P. J. Proby (born James Marcus Smith), under the further pseudonym of "Jett Powers," recorded an incredible one-chord song called "Go Girl Go." The Cramps borrowed the music, wrote new lyrics, and sent it back out into the world as "Weekend On Mars."
P. J. Proby (born James Marcus Smith, November 6, 1938, Houston, Texas, United States) is a singer, songwriter, and actor who has portrayed Elvis Presley and Roy Orbison in musical theater productions as well as enjoying a successful recording career in his own right. The stage name P. J. Proby was suggested to him by his friend Sharon Sheeley who had had a boyfriend of the same name at high school. In 2008, Proby celebrated his 70th birthday and EMI released the Best Of The EMI Years 1961-1972.
Proby was educated at San Marcos Military Academy, Culver Naval Academy and Western Military Academy. After graduation he moved to California to become a motion picture actor and recording artist. Given the stage name Jett Powers by top Hollywood agents Gabey, Lutz, Heller and Loeb, he took acting and singing lessons, and appeared in movies with small roles. Two singles "Go, Girl, Go", and "Loud Perfume", were released on an independent label. Proby was brought by Sharon Sheeley to audition at Liberty Records in 1961 and he recorded a number of unsuccessful singles for the label. In 1962 he began writing songs and recording demos for artists such as Elvis Presley and Bobby Vee. Proby travelled to London after being introduced to Jack Good by Sheeley and Jackie DeShannon. He appeared on The Beatles' television special in 1964. Under the production of Good, Proby scored a string of exuberantly-styled UK top 20 hits in 1964 and 1965 including "Hold Me", "Together" (featuring session guitarists Big Jim Sullivan and Jimmy Page), "Somewhere" and "Maria" (the latter two taken from the musical West Side Story). Further, of particular note to Beatles fans, Proby recorded the Lennon/McCartney composition "That Means a Lot," a song The Beatles had attempted several times before deciding to give it away. Despite these hits, Proby's UK career gradually lost momentum after a number of controversial live appearances - including a notorious trouser-splitting incident at a February 1965 show in Luton - led to performance bans by the ABC theatre chain, its TV namesake and BBC TV. A run of minor hits in 1966 was followed by a number of flops, and in March 1968 "It's Your Day Today" gave Proby his last UK chart entry for nearly 30 years.In the early 1990s Proby was offered a recording contract by John G. Sutton from the Preston based, J'Ace Records. This led to the release of a single "Stage of Fools", and an album entitled, Thanks. It was distributed internationally by BMG. Granada TV featured Proby in a documentary and BBC TV featured Proby, on their current affairs programme This Week. Proby suffered a heart attack whilst on holiday in Florida in 1992 which curtailed his activities until the following year. Then he reappeared on stage in the biographical musical Good Rockin Tonight, followed by playing himself in Only The Lonely. A year later Proby returned to a new production of Elvis - The Musical, and released the album Legend. The album featured songwriting and production contributions from Marc Almond, and Neal X from Sigue Sigue Sputnik. A resulting single, "Yesterday Has Gone", a duet with Almond, reached number 58 on the UK Singles Chart at the end of 1996.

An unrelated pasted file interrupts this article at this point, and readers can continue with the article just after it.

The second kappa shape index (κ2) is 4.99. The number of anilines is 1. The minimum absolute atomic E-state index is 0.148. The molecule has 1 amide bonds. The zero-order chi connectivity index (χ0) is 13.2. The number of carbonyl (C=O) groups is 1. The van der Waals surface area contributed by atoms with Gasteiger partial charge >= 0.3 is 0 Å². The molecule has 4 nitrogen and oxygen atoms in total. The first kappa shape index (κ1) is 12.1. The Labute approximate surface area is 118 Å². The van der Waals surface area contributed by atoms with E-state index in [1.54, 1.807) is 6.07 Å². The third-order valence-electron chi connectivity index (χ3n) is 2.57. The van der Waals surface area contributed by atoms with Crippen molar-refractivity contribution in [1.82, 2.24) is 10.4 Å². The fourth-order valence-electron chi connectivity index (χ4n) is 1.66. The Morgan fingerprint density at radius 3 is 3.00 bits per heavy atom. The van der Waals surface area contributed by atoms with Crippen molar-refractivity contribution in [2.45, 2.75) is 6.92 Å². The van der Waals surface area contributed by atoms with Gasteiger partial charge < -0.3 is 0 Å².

In 2002, Van Morrison recorded a song for his album Down the Road entitled "Whatever Happened to P.J. Proby?" In November 2008, Proby celebrated his 70th birthday. To commemorate the year, EMI released a 25-track retrospective, Best Of The EMI Years 1961-1972. This featured A-side and B-side of his singles, eight rarities that debuted on the CD format, and two previously unreleased recordings (which were Les Reed and Barry Mason's "Delilah"; and Jim Ford's "I'm Ahead If I Can Quit While I'm Behind"). Reed wrote the song "Delilah" for Proby's 1968 studio album Believe It Or Not, but it was omitted from the finished release. Also around this time, Proby wrote and recorded a Christmas single entitled "The Bells Of Christmas Day" along with local guitarist and producer, Andy Crump. (Wikifuckinpedia)